The At-Home Monitoring Program from the ALS Center Earns Additional Funding

According to a story from Upstate Medical University, the college’s ALS Treatment and Research Center has been a certified center of excellence for research and clinical care that has helped improve quality of life and increased lifespans for ALS patients. Like many similar care providers, the COVID-19 pandemic complicated its efforts. Not to be stymied, however, the center commenced an at-home monitoring program in July 2020.

The monitoring program was initiated with just $5,000, but due to its success it has continued to receive much greater levels of support, allowing it to improve and expand in scope.

About Amyotrophic Lateral Sclerosis (ALS)

ALS, otherwise known as Lou Gehrig’s disease or motor neuron disease, is a rare, degenerative disease that causes the death of nerve cells associated with the voluntary muscles. Little is known about the origins of ALS, with no definitive cause in about 95 percent of cases. The remaining five percent appear to inherit the disease from their parents. Symptoms initially include loss of coordination, muscle weakness and atrophy, muscle stiffness and cramping, and trouble speaking, breathing, or swallowing. These symptoms worsen steadily over time; most patients die because of respiratory complications. Treatment is mostly symptomatic and the medication riluzole can prolong life. Life expectancy after diagnosis ranges from two to four years, but some patients can survive for substantially longer. To learn more about ALS, click here.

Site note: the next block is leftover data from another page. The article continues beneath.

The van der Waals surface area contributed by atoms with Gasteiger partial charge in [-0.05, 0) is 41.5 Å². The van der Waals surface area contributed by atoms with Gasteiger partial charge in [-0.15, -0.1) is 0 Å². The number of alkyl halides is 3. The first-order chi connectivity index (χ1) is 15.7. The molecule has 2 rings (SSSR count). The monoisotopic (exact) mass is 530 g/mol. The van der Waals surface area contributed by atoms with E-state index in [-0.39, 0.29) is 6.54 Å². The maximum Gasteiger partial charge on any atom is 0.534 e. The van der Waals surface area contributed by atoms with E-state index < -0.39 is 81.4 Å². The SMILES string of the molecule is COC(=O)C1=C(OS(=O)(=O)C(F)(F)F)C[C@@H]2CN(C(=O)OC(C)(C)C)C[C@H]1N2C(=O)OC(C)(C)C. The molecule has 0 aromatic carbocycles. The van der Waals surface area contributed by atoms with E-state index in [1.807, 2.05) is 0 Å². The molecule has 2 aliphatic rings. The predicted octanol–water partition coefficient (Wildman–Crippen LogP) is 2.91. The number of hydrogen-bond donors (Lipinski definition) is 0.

Increased Support

Last year, the ALS Center received feedback from the 24 patients that had been involved in the home monitoring program that was largely positive; many feared in-person visits due to the pandemic or were otherwise incapacitated and preferred the home monitoring. The center received a $300,000 grant over a two year period in 2021 and was able to expand the program to 50 patients.

This funding also included Atrium Health at a location in North Carolina, which hoped to reproduce the at-home monitoring model in that region. In May of this year, the ALS Center received an additional $50,000 in funds from the ALS Association’s Upstate New York Chapter. This was part of an annual gift that the center has been getting since 2016, and it is expected to continue as long as the center maintains its Certified Treatment Center of Excellence status.

“This growth we have experienced I believe is a direct impact of the quality of care we are able to deliver with at-home monitoring.” – Eufrosina Young, MD, Director, ALS Research and Treatment Center, Upstate Medical University

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